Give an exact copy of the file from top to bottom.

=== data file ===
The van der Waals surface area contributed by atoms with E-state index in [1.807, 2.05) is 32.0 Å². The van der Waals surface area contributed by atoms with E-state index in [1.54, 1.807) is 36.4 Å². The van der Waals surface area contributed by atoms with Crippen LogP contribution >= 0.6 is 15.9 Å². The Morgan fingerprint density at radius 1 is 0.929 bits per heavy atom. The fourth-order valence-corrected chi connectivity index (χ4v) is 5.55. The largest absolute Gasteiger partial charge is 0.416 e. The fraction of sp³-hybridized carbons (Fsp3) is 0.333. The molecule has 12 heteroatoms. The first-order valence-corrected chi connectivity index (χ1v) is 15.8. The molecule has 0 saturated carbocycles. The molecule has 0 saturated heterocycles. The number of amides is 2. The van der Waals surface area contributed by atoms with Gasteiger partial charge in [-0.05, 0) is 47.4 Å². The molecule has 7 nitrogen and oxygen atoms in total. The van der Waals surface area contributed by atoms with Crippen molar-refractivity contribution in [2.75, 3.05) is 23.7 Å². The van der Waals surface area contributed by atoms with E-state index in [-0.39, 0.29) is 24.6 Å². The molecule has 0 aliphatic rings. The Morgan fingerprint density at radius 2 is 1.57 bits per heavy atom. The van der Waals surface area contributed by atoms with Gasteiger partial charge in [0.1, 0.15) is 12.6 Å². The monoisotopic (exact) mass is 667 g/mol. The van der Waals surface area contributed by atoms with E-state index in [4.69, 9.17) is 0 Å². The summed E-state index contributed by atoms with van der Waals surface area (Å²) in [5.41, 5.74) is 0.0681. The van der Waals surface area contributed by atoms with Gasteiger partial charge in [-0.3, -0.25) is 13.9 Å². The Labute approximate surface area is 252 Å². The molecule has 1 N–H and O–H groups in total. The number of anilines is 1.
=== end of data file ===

The van der Waals surface area contributed by atoms with E-state index in [1.807, 2.05) is 32.0 Å². The van der Waals surface area contributed by atoms with E-state index in [1.54, 1.807) is 36.4 Å². The van der Waals surface area contributed by atoms with Crippen LogP contribution >= 0.6 is 15.9 Å². The Morgan fingerprint density at radius 1 is 0.929 bits per heavy atom. The fourth-order valence-corrected chi connectivity index (χ4v) is 5.55. The largest absolute Gasteiger partial charge is 0.416 e. The fraction of sp³-hybridized carbons (Fsp3) is 0.333. The molecule has 12 heteroatoms. The first-order valence-corrected chi connectivity index (χ1v) is 15.8. The molecule has 0 saturated carbocycles. The molecule has 0 saturated heterocycles. The number of amides is 2. The van der Waals surface area contributed by atoms with Gasteiger partial charge in [-0.05, 0) is 47.4 Å². The molecule has 7 nitrogen and oxygen atoms in total. The van der Waals surface area contributed by atoms with Crippen molar-refractivity contribution in [2.75, 3.05) is 23.7 Å². The van der Waals surface area contributed by atoms with E-state index in [-0.39, 0.29) is 24.6 Å². The molecule has 0 aliphatic rings. The Morgan fingerprint density at radius 2 is 1.57 bits per heavy atom. The van der Waals surface area contributed by atoms with Gasteiger partial charge in [0.1, 0.15) is 12.6 Å². The monoisotopic (exact) mass is 667 g/mol. The van der Waals surface area contributed by atoms with E-state index in [4.69, 9.17) is 0 Å². The summed E-state index contributed by atoms with van der Waals surface area (Å²) in [5.41, 5.74) is 0.0681. The van der Waals surface area contributed by atoms with Gasteiger partial charge in [-0.3, -0.25) is 13.9 Å². The Labute approximate surface area is 252 Å². The molecule has 1 N–H and O–H groups in total. The number of anilines is 1.